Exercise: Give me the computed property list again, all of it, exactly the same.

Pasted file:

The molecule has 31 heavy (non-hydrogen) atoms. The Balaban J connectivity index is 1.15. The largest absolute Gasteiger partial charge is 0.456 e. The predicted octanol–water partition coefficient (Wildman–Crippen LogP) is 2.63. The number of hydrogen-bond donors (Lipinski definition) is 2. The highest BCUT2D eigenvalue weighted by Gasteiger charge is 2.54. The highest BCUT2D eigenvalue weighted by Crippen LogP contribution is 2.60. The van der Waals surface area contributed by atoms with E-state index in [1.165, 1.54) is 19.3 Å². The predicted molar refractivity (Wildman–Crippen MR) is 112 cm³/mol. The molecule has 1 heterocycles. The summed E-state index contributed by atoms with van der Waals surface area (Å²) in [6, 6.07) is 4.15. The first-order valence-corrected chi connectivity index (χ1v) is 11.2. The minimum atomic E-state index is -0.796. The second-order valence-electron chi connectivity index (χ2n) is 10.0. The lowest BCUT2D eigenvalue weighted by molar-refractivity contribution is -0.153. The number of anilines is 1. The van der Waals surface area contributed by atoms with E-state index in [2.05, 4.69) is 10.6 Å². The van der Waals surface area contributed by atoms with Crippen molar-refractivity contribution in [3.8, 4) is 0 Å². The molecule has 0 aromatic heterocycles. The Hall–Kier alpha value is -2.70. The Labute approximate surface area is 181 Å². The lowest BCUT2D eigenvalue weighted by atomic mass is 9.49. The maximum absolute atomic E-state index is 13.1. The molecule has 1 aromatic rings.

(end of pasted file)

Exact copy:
The molecule has 31 heavy (non-hydrogen) atoms. The Balaban J connectivity index is 1.15. The largest absolute Gasteiger partial charge is 0.456 e. The predicted octanol–water partition coefficient (Wildman–Crippen LogP) is 2.63. The number of hydrogen-bond donors (Lipinski definition) is 2. The highest BCUT2D eigenvalue weighted by Gasteiger charge is 2.54. The highest BCUT2D eigenvalue weighted by Crippen LogP contribution is 2.60. The van der Waals surface area contributed by atoms with E-state index in [1.165, 1.54) is 19.3 Å². The predicted molar refractivity (Wildman–Crippen MR) is 112 cm³/mol. The molecule has 1 heterocycles. The summed E-state index contributed by atoms with van der Waals surface area (Å²) in [6, 6.07) is 4.15. The first-order valence-corrected chi connectivity index (χ1v) is 11.2. The minimum atomic E-state index is -0.796. The second-order valence-electron chi connectivity index (χ2n) is 10.0. The lowest BCUT2D eigenvalue weighted by molar-refractivity contribution is -0.153. The number of anilines is 1. The van der Waals surface area contributed by atoms with E-state index in [2.05, 4.69) is 10.6 Å². The van der Waals surface area contributed by atoms with Crippen molar-refractivity contribution in [3.8, 4) is 0 Å². The molecule has 0 aromatic heterocycles. The Hall–Kier alpha value is -2.70. The Labute approximate surface area is 181 Å². The lowest BCUT2D eigenvalue weighted by atomic mass is 9.49. The maximum absolute atomic E-state index is 13.1. The molecule has 1 aromatic rings.